There are four different types of sawing patterns. The patterns vary in appearance, size, and price. The patterns are flat sawn (plain sawn in softwoods), quarter sawn (vertical grain in softwoods), rift sawn, and live sawn.
Flat sawn is the most commonly found sawing pattern. It comes from taking boards from the outside of the log. This gives the wood a cathedral grain pattern. When looking at the end grain of a board, you will notice that the annual growth rings are either smiling (cupped) or frowning (crowned) at you. Flat sawn lumber tends to produce wider boards and fewer knots. It is also the most economical because it’s very quick to produce and little waste associated with it.
Quarter sawn lumber is created by quartering the log and then breaking those quarters down into lumber. This sawing pattern is desired in some species more than others. When you quarter saw a log you slice the ray plane, resulting in ray fleck. Ray fleck is desired by some woodworkers and for certain styles of woodworking. The ray plain runs from the center of the tree to the bark, which means it sits perpendicular to the annual growth rings. When inspecting the end grain of quarter sawn lumber, you will notice that the annual growth rings run vertically from one face to the other. Red and White Oak are the most common lumber to be quartered due to their large ray cells. Quarter sawn lumber results in long, straight grain lines. You will also get narrower boards because of the way the log is broken down into lumber. Quarter sawn lumber takes more time to produce and creates a fair amount of waste during the process. This ultimately means that quarter sawn lumber can have a fairly high price tag.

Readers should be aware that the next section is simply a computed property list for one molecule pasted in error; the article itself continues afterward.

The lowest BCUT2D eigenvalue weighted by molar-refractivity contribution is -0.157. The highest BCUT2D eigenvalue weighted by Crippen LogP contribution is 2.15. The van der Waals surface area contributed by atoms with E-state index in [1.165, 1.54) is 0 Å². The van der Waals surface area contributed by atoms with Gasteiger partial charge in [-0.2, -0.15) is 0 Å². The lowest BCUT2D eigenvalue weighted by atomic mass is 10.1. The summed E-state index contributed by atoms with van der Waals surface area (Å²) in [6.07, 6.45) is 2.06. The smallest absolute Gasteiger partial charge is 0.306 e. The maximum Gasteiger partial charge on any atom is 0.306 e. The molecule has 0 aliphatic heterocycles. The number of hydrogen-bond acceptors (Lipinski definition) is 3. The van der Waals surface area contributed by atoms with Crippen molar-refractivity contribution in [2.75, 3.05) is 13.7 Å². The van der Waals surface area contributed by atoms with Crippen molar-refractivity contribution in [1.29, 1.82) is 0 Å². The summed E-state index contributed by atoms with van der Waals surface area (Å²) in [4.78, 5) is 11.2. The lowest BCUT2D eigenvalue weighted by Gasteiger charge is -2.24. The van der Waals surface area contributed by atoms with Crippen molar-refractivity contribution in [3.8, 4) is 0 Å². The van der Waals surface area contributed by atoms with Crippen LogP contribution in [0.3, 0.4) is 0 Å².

The third sawing pattern is rift sawn. Rift sawn is very similar to quarter sawn, but instead of slicing the ray plain, it is purposely missed. When looking at the end grain of rift sawn boards, you’ll notice how the growth rings are just slightly off 90 degrees from the surface. That is how the ray plain is missed. Rift sawn lumber has the same long, straight grain lines like quarter sawn lumber, but it has no ray fleck. Since it is broken down in a very similar process, it also produces narrower boards. Rift sawn lumber tends to be a little cheaper than quartered, but it is still more expensive than flat sawn lumber.
There is one more sawing pattern, but it normally isn’t sold on a commercial basis. This sawing pattern is called live sawn. It is very simple. You just saw board after board right next to each other. This is used to produce live edge material and large slabs. The slabs tend to have some “character” because there is no control over the grade of the lumber. The cool thing with this sawing pattern is each cut/slab will contain areas of flat, quartered, and rift sawn lumber. The price for live edge lumber is all over the table. There are lots of variables that contribute to the cost; overall size (width, length, and thickness) amount of character/grade, type and the amount of figure, surfaced both sides, and kiln dried.
What to Use
The different sawing patterns produce different looks. Some of these looks are liked by some, and not by others. Some sawing patterns also cost more than others. Beauty is in the eye of the beholder, so choose the pattern fits your project and checkbook the best.